The rest of the Phillies rotation was atrocious to put it nicely. Jonathan Pettibone pitched solid when he first came up from the minors in the beginning of 2013, but his "stuff" isn't exactly something that gets fans excited. Personally, I do not see him being anything more than a number four starter who can eat up innings and keep them in the game. Besides Pettibone, the remainder of the bottom of the rotation belonged in the minor leagues. John Lannan, Tyler Cloyd, and Roy Halladay pitched like pitchers who have never pitched before. First, John Lannan had some games where he would give his team a shot to win the game and in all reality the Phillies signed Lannan to be their number five starter and when Lannan was healthy he did a moderately good job at doing so. Health became an issue for Lannan and he will not return to the Phillies in 2014 because he would like to go to a club and compete for a spot in a rotation and the Phillies were not able to give him a chance. Next, Tyler Cloyd pitched absolutely terrible for the Phillies, at the end of the season Cloyd was given multiple chances to start and show that he is not terrible and he proved everyone right when he failed time and time again and pitched terrible. For whatever reason, the Cleveland Indians claimed him off off waivers after the season ended. The Indians must be miracle workers because I cannot believe there is a team that thinks they can turn him into a major league pitcher. Finally, the hopes for Roy Halladay to return to his old self in 2013 were shut down when he started 2013 extremely poorly which were capped off with a long trip to the disabled list. Halladay worked extremely hard to come back and pitched for the Phillies at the tail end of 2013 but he pitched so poorly it became hard to watch. To see a guy like Halladay who has a tireless work ethic, and has pitched so well in the MLB for so many years is tough because you know he wants to pitch again and thinks he can but when he pitches like the way he did in 2013 the question is still up in the air whether he can still return to some form of Roy Halladay.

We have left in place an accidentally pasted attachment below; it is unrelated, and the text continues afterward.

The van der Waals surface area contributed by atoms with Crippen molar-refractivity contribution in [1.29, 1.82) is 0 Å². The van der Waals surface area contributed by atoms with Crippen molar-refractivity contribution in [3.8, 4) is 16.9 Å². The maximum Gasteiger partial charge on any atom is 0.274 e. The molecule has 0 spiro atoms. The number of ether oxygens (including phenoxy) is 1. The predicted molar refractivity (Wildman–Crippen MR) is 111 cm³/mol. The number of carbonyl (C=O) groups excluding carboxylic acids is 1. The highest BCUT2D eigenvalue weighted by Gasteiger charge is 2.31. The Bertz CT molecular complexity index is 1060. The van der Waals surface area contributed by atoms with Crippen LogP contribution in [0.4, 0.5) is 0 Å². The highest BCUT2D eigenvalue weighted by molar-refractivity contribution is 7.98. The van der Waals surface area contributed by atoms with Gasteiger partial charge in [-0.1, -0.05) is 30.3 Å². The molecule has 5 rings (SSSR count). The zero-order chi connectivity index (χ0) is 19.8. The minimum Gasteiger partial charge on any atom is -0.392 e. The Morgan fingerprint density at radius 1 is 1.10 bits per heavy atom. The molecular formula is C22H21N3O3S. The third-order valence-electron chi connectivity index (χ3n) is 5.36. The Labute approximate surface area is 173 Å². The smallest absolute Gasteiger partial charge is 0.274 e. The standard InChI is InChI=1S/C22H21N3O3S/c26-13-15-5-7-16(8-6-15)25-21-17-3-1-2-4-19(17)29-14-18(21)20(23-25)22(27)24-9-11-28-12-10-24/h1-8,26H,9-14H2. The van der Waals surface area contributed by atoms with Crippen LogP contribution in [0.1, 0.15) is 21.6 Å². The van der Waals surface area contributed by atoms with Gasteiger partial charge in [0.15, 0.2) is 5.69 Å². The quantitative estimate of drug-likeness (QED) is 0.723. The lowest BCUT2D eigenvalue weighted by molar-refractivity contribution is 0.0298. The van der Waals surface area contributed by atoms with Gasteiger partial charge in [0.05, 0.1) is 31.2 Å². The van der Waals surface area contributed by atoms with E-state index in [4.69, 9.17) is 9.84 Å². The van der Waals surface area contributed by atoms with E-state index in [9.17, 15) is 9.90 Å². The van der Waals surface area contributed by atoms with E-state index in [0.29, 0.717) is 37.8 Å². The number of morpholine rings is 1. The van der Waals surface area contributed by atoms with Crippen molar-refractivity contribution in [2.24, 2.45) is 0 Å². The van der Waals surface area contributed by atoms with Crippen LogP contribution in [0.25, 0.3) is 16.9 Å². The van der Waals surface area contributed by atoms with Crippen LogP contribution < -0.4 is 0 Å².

During this off-season the Phillies need to add at least one reliable arm to add to the pitching rotation with Lee and Hamels at the top. Kyle Kendrick is returning and if healthy he should be a viable option and a couple months ago the Phillies signed Cuban pitcher Miguel Alfredo Gonzalez, who is projected to be at best a number three starter but most likely a number four pitcher in the rotation. Injuries will occur like every season and hopefully the Phillies can sign a couple of potential veteran arms that will pitch in Lehigh Valley and if needed can do a serviceable job with the big club. Also, keep in mind that Jesse Biddle is getting close to the big leagues and I would not be surprised if we saw him with the Phillies at some point in 2014.